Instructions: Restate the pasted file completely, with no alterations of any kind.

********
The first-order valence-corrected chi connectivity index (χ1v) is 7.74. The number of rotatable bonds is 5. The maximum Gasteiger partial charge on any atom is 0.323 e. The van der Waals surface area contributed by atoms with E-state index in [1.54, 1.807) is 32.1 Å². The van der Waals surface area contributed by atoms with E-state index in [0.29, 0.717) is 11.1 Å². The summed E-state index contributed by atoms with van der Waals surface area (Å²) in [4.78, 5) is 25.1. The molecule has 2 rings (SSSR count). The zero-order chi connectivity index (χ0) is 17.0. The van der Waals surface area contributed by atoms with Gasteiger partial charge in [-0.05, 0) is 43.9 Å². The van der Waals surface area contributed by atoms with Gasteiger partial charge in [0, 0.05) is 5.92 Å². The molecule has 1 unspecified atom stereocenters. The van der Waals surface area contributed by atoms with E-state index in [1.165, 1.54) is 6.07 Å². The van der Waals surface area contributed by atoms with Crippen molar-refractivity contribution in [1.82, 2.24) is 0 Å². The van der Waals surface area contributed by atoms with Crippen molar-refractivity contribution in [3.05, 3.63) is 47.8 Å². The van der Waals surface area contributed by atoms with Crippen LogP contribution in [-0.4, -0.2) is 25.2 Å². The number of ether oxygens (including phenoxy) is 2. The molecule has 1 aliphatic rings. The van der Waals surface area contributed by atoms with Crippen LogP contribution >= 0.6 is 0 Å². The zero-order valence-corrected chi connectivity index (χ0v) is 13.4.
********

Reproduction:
The first-order valence-corrected chi connectivity index (χ1v) is 7.74. The number of rotatable bonds is 5. The maximum Gasteiger partial charge on any atom is 0.323 e. The van der Waals surface area contributed by atoms with E-state index in [1.54, 1.807) is 32.1 Å². The van der Waals surface area contributed by atoms with E-state index in [0.29, 0.717) is 11.1 Å². The summed E-state index contributed by atoms with van der Waals surface area (Å²) in [4.78, 5) is 25.1. The molecule has 2 rings (SSSR count). The zero-order chi connectivity index (χ0) is 17.0. The van der Waals surface area contributed by atoms with Gasteiger partial charge in [-0.05, 0) is 43.9 Å². The van der Waals surface area contributed by atoms with Gasteiger partial charge in [0, 0.05) is 5.92 Å². The molecule has 1 unspecified atom stereocenters. The van der Waals surface area contributed by atoms with E-state index in [1.165, 1.54) is 6.07 Å². The van der Waals surface area contributed by atoms with Crippen molar-refractivity contribution in [1.82, 2.24) is 0 Å². The van der Waals surface area contributed by atoms with Crippen molar-refractivity contribution in [3.05, 3.63) is 47.8 Å². The van der Waals surface area contributed by atoms with Crippen LogP contribution in [-0.4, -0.2) is 25.2 Å². The number of ether oxygens (including phenoxy) is 2. The molecule has 1 aliphatic rings. The van der Waals surface area contributed by atoms with Crippen LogP contribution >= 0.6 is 0 Å². The zero-order valence-corrected chi connectivity index (χ0v) is 13.4.